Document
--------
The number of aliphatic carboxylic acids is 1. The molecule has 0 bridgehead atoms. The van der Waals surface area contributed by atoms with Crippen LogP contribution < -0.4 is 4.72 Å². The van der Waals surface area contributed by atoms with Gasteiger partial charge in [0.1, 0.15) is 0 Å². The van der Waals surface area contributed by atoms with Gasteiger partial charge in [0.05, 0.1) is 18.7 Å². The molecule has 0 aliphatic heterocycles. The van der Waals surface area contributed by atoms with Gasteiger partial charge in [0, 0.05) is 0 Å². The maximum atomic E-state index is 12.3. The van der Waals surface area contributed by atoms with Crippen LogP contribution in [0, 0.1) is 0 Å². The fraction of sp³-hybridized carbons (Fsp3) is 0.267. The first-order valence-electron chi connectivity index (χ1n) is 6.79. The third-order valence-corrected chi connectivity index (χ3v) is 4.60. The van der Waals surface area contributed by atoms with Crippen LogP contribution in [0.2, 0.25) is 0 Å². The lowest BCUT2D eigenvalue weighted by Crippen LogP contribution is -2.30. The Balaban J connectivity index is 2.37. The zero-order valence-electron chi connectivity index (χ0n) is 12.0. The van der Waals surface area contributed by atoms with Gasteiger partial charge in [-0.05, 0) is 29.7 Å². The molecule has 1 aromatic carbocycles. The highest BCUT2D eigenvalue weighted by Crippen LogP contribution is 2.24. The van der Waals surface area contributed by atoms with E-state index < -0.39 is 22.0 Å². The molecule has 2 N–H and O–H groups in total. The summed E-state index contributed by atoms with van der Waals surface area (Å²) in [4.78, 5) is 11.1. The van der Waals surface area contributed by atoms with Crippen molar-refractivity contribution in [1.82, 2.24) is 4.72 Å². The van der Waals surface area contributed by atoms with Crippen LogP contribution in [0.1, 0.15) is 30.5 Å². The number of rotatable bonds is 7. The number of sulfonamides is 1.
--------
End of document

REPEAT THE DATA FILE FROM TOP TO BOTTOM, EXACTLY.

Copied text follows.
The number of aliphatic carboxylic acids is 1. The molecule has 0 bridgehead atoms. The van der Waals surface area contributed by atoms with Crippen LogP contribution < -0.4 is 4.72 Å². The van der Waals surface area contributed by atoms with Gasteiger partial charge in [0.1, 0.15) is 0 Å². The van der Waals surface area contributed by atoms with Gasteiger partial charge in [0.05, 0.1) is 18.7 Å². The molecule has 0 aliphatic heterocycles. The van der Waals surface area contributed by atoms with Gasteiger partial charge in [0, 0.05) is 0 Å². The maximum atomic E-state index is 12.3. The van der Waals surface area contributed by atoms with Crippen LogP contribution in [0, 0.1) is 0 Å². The fraction of sp³-hybridized carbons (Fsp3) is 0.267. The first-order valence-electron chi connectivity index (χ1n) is 6.79. The third-order valence-corrected chi connectivity index (χ3v) is 4.60. The van der Waals surface area contributed by atoms with Crippen LogP contribution in [0.2, 0.25) is 0 Å². The lowest BCUT2D eigenvalue weighted by Crippen LogP contribution is -2.30. The Balaban J connectivity index is 2.37. The zero-order valence-electron chi connectivity index (χ0n) is 12.0. The van der Waals surface area contributed by atoms with Gasteiger partial charge in [-0.05, 0) is 29.7 Å². The molecule has 1 aromatic carbocycles. The highest BCUT2D eigenvalue weighted by Crippen LogP contribution is 2.24. The van der Waals surface area contributed by atoms with E-state index < -0.39 is 22.0 Å². The molecule has 2 N–H and O–H groups in total. The summed E-state index contributed by atoms with van der Waals surface area (Å²) in [4.78, 5) is 11.1. The van der Waals surface area contributed by atoms with Crippen molar-refractivity contribution in [1.82, 2.24) is 4.72 Å². The van der Waals surface area contributed by atoms with Crippen LogP contribution in [0.1, 0.15) is 30.5 Å². The number of rotatable bonds is 7. The number of sulfonamides is 1.